The Sight & Hearing Association is celebrating 80 years of identifying and preventing vision and hearing loss, in partnership with other professional and community organizations, by providing screenings, education and research.
Our Origins & History
The Sight & Hearing Association (SHA), a nonprofit, tax-exempt organization, was founded in 1939 as the Minnesota Society for the Prevention of Blindness, when Dr. Frank E. Burch, chairman of the Department of Ophthalmology at the University of Minnesota, recognized the need to end blindness from preventable causes. In 1979, the organization added the preservation of hearing to its mission when it merged with the Pre-School Medical Survey of Vision and Hearing (PSMSVH). PSMSVH was founded in 1959 by Grace B. Stoltze, a St. Croix Valley resident and community leader, who believed all children were entitled to medically oriented vision and hearing screening to detect treatable and potentially handicapping eye and ear conditions.
If you were born and raised in Minnesota, the Sight & Hearing Association (SHA) has touched your life, either through the vision and hearing screenings you received as a young child just starting school, as a teenager obtaining your driver’s license for the first time or as an adult, renewing your license. In the early 1970’s we were the authors behind the State Statute requiring early childhood screening before starting kindergarten and in the 1960’s we successfully lobbied for vision testing before obtaining and renewing your driver’s license.
For the past 75 years, SHA has been committed to enabling lifetime learning by identifying preventable loss of vision and hearing in all Minnesotans. Each year, over 12,000 children from birth through high school and over 5,000 adults receive vision and hearing screening from SHA. Unlike most health organizations, we are completely mobile so we come to you rather than you coming to us. You will find our health staff screening at metro area Head Start locations, childcare centers, family daycare homes, community centers, senior living communities, large and small corporations, Convention Center events, the Rotunda at the Mall of America, and at charter, public and private schools throughout Minnesota.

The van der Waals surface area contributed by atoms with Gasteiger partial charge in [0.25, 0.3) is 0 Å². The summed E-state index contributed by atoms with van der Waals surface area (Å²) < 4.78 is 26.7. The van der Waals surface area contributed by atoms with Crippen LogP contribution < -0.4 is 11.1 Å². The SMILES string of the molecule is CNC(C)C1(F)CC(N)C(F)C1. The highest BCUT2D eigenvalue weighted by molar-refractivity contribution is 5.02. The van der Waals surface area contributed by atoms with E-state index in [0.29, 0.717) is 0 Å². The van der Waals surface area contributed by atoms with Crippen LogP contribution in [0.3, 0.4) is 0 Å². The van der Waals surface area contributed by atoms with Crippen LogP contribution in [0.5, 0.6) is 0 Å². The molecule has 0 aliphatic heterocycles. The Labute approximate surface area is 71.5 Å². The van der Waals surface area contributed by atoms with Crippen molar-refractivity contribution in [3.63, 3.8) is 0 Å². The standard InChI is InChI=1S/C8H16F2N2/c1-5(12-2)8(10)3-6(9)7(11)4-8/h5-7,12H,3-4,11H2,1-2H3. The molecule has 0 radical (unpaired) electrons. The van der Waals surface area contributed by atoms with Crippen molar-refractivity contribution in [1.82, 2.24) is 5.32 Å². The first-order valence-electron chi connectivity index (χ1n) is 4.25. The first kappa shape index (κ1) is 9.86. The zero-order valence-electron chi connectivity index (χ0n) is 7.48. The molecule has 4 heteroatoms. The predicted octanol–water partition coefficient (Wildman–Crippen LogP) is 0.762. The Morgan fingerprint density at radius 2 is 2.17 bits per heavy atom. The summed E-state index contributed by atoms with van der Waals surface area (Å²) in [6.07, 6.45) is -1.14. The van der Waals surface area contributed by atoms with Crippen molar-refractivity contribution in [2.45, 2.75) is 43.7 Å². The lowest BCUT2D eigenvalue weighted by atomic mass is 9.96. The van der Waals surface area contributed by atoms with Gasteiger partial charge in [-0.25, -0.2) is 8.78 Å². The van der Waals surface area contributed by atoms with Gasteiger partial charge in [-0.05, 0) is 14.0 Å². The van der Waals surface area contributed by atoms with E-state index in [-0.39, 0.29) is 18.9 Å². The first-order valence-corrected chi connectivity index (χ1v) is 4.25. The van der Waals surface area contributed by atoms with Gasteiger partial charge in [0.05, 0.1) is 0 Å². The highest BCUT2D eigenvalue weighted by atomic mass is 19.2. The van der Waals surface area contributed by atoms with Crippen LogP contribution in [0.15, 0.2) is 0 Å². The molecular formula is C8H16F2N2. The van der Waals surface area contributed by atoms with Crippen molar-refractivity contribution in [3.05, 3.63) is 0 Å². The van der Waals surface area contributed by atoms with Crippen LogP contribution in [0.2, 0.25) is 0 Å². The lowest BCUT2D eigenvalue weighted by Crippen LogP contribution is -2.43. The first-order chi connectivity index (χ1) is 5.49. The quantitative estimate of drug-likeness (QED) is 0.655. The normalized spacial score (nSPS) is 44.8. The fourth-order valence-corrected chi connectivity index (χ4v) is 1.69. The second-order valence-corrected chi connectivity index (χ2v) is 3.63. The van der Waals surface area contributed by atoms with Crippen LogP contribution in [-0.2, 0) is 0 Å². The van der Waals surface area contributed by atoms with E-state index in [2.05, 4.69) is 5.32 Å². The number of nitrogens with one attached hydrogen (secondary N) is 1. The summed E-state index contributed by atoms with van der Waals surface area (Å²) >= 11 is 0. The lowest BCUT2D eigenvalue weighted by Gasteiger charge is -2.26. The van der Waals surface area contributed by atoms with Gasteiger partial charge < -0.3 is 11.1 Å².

Over the past seven decades, we have screened more than two million Minnesota children and hundreds of thousands of adults. On average, 25 percent of preschoolers (3 to 5-year-olds) will have a vision and/or hearing issue that will require further medical attention and nearly 40 percent of school-age children (5 to 18-years-old) will need vision and/or hearing care to help them continue on through school.
Any low-income, uninsured or under-insured child we have screened and detected a vision or hearing issue are eligible for financial assistance provided by SHA for a free eye exam and/or eyeglasses, and for those with hearing impairment, we can provide hearing aids. Every year, over 1,000 children receive vision care assistance through our Vision Voucher Project for Kids and if not provided by their health insurance plan, dozens of children are eligible for hearing aids through the Hearing Aid Bank of Minnesota.
We also visit childcare centers and elementary schools to educate children on how to protect their vision and hearing through engaging, interactive demonstrations and take-home activities that the child can share with their family. With 85 percent of learning coming through our eyes and ears, education on protection and prevention of vision and hearing loss is an ongoing message – starting with preschool children and continuing on through our adult outreach. Adults receive glaucoma, visual acuity and hearing screening from SHA, along with education on how to prevent aging eye diseases and hearing loss and how to protect and preserve their vision and hearing throughout the rest of their lifetime. We know that if we cannot see or hear, we will struggle to learn and engage in life and this message is as important to children as it is to adults.
Today's Sight & Hearing Association is the only organization in the country working toward the prevention of, rather than the adaptation to, vision and hearing loss.